Candlelight flickers with a winking foreboding as the voices in Salem village begin to rise.

With movements reminiscent of a possession scene in a horror film, a figure flips over a hay bale masquerading as a bed to reveal a wooden pallet. She picks up a wooden twig, lights the end with a candle and drops it between the slats of wood.

In an instant, the pallet ignites and a fire begins to blaze as another figure joins her around the flames yelling out the names of the accused.

“I saw Alice Barrow with the Devil!”

“I saw Mr. Barton with the Devil!”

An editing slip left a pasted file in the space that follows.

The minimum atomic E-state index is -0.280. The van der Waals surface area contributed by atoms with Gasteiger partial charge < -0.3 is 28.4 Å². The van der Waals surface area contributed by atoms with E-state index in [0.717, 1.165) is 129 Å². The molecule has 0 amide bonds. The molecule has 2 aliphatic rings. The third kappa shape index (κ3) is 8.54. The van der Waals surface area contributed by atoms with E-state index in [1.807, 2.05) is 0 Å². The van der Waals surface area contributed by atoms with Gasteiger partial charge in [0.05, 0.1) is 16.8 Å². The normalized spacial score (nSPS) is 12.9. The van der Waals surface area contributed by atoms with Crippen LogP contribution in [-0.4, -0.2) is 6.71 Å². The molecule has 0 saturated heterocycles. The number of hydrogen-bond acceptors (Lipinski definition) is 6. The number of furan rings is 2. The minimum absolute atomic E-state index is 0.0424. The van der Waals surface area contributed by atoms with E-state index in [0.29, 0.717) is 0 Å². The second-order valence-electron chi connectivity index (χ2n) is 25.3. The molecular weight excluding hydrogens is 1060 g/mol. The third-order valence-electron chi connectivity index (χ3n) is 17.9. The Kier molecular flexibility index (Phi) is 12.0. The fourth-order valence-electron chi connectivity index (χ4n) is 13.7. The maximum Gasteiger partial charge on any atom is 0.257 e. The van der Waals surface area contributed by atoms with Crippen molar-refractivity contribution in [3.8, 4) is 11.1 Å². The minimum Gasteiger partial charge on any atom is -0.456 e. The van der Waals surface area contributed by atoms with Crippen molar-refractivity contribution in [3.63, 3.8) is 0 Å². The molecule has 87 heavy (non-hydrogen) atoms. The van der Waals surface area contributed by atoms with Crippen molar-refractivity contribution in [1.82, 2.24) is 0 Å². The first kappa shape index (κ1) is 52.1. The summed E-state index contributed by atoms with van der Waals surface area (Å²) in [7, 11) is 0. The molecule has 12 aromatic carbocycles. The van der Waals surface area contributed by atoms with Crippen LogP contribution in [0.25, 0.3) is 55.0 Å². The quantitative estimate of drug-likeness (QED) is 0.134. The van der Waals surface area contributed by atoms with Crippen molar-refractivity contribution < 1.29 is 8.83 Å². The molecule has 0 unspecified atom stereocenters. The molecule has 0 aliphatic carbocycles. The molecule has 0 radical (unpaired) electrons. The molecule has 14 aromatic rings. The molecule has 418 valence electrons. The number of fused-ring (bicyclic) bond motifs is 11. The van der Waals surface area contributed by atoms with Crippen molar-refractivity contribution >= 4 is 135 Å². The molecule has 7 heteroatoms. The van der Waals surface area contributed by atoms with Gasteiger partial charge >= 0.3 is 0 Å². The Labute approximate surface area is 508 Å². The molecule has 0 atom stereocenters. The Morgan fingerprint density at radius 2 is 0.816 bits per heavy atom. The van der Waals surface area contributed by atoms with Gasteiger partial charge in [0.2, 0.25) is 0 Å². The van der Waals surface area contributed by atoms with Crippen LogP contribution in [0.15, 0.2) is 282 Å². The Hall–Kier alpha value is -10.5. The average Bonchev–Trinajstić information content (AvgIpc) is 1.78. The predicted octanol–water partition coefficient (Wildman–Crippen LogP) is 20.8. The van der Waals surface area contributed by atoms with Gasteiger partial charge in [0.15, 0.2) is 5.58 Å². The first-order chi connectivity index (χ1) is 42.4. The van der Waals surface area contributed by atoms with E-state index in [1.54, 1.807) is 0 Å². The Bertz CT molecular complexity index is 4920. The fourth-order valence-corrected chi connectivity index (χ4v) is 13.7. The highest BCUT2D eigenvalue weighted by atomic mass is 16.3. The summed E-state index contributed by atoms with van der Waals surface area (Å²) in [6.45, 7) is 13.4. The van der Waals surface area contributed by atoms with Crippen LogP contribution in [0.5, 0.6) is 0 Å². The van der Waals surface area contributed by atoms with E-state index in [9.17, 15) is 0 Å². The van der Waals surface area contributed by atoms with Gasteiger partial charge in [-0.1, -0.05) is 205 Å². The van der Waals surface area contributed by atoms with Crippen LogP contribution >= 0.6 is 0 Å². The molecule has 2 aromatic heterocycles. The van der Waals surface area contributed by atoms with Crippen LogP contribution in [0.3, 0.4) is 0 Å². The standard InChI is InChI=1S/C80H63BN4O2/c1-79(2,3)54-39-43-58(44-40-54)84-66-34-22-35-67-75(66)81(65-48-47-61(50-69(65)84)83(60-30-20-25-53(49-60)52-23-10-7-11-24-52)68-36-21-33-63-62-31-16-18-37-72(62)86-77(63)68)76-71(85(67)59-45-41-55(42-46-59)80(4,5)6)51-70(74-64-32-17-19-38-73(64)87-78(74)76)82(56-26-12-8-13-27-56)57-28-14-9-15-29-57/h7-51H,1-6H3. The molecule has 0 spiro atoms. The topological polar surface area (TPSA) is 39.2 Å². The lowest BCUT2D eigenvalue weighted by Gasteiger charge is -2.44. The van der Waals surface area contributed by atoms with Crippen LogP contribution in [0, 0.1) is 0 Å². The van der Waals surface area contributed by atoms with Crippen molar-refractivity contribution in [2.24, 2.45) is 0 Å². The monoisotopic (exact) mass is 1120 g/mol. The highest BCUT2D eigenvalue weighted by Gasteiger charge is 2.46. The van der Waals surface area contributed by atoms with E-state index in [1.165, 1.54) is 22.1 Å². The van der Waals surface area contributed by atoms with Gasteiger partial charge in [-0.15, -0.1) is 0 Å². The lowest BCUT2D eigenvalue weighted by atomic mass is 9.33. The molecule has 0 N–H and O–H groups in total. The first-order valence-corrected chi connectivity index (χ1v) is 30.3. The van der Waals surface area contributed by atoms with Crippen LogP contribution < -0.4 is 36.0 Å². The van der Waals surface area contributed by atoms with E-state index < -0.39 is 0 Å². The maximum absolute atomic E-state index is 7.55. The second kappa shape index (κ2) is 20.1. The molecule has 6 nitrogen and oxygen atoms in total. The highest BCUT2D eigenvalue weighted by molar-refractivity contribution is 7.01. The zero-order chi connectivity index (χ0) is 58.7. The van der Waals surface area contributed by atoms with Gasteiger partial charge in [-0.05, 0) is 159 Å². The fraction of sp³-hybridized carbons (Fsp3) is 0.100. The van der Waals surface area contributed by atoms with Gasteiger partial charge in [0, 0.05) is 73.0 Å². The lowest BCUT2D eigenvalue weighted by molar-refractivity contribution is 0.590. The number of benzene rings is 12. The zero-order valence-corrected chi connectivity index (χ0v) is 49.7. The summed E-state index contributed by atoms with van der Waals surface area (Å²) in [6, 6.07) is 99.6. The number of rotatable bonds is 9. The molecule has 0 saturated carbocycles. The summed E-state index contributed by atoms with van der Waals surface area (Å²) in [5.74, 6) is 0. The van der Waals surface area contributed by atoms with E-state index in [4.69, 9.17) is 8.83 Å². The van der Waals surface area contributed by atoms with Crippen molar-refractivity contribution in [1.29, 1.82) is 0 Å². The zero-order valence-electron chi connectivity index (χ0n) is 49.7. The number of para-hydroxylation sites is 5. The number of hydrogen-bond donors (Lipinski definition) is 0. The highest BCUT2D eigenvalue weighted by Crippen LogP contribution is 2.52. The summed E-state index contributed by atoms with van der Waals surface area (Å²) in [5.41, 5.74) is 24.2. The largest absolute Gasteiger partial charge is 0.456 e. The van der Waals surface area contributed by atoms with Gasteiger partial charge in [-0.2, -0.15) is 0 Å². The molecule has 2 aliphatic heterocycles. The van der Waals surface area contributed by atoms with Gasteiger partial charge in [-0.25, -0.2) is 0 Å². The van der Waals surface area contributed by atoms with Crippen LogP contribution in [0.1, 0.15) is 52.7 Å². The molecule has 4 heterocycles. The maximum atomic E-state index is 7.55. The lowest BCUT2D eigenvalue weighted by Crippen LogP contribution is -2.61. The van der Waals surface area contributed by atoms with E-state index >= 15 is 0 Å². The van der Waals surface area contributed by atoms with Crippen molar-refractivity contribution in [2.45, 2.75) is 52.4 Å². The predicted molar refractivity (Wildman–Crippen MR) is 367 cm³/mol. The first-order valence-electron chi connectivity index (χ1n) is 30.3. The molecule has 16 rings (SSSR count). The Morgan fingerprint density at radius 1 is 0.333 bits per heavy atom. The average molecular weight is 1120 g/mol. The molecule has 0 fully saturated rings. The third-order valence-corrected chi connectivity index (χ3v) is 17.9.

“I saw Goody Hopper with the Devil!”

And so ends the first scene of Wolfbane Productions’ highly-anticipated take on Arthur Miller’s “The Crucible.”

***

A mainstay on many high school readings lists, “The Crucible,” which opens Thursday and runs throughout the month, dramatizes the events of the Salem witch trials.

Using many of the historical figures who lived (and died) during that time as characters, playwright Arthur Miller recreates the tale of mass hysteria that led a Puritan community to accuse more than 200 of its inhabitants of practicing witchcraft.

The trials, which occurred in colonial Massachusetts between 1692 and 1693, led to the executions of 20 men and women.

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Actresses Abigail Williams and Elle Evans rehearse "The Crucible" on Sept. 26.